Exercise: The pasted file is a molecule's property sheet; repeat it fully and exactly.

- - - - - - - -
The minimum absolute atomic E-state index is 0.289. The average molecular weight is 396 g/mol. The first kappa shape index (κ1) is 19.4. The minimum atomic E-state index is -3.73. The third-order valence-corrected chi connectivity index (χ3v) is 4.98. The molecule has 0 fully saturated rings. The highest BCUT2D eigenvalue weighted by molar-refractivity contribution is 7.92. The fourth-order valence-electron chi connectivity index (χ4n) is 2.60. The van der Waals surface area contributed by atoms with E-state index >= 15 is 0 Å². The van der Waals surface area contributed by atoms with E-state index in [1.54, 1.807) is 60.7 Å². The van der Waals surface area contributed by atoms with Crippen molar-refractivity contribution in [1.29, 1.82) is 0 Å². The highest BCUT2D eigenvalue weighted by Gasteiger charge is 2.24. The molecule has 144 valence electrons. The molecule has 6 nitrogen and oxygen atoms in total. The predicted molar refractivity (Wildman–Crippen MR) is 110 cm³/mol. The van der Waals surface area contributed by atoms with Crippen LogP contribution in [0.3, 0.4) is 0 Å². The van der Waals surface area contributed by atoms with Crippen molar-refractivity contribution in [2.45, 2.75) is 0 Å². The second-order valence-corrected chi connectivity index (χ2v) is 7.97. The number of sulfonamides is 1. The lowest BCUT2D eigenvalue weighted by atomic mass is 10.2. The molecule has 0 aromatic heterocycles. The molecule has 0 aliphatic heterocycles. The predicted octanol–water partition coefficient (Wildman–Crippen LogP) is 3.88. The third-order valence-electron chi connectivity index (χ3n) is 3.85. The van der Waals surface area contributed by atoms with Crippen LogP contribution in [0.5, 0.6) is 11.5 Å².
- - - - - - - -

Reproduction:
The minimum absolute atomic E-state index is 0.289. The average molecular weight is 396 g/mol. The first kappa shape index (κ1) is 19.4. The minimum atomic E-state index is -3.73. The third-order valence-corrected chi connectivity index (χ3v) is 4.98. The molecule has 0 fully saturated rings. The highest BCUT2D eigenvalue weighted by molar-refractivity contribution is 7.92. The fourth-order valence-electron chi connectivity index (χ4n) is 2.60. The van der Waals surface area contributed by atoms with E-state index >= 15 is 0 Å². The van der Waals surface area contributed by atoms with E-state index in [1.54, 1.807) is 60.7 Å². The van der Waals surface area contributed by atoms with Crippen molar-refractivity contribution in [1.29, 1.82) is 0 Å². The highest BCUT2D eigenvalue weighted by Gasteiger charge is 2.24. The molecule has 144 valence electrons. The molecule has 6 nitrogen and oxygen atoms in total. The predicted molar refractivity (Wildman–Crippen MR) is 110 cm³/mol. The van der Waals surface area contributed by atoms with Crippen LogP contribution in [0.3, 0.4) is 0 Å². The van der Waals surface area contributed by atoms with Crippen molar-refractivity contribution in [2.45, 2.75) is 0 Å². The second-order valence-corrected chi connectivity index (χ2v) is 7.97. The number of sulfonamides is 1. The lowest BCUT2D eigenvalue weighted by atomic mass is 10.2. The molecule has 0 aromatic heterocycles. The molecule has 0 aliphatic heterocycles. The predicted octanol–water partition coefficient (Wildman–Crippen LogP) is 3.88. The third-order valence-electron chi connectivity index (χ3n) is 3.85. The van der Waals surface area contributed by atoms with Crippen LogP contribution in [0.5, 0.6) is 11.5 Å².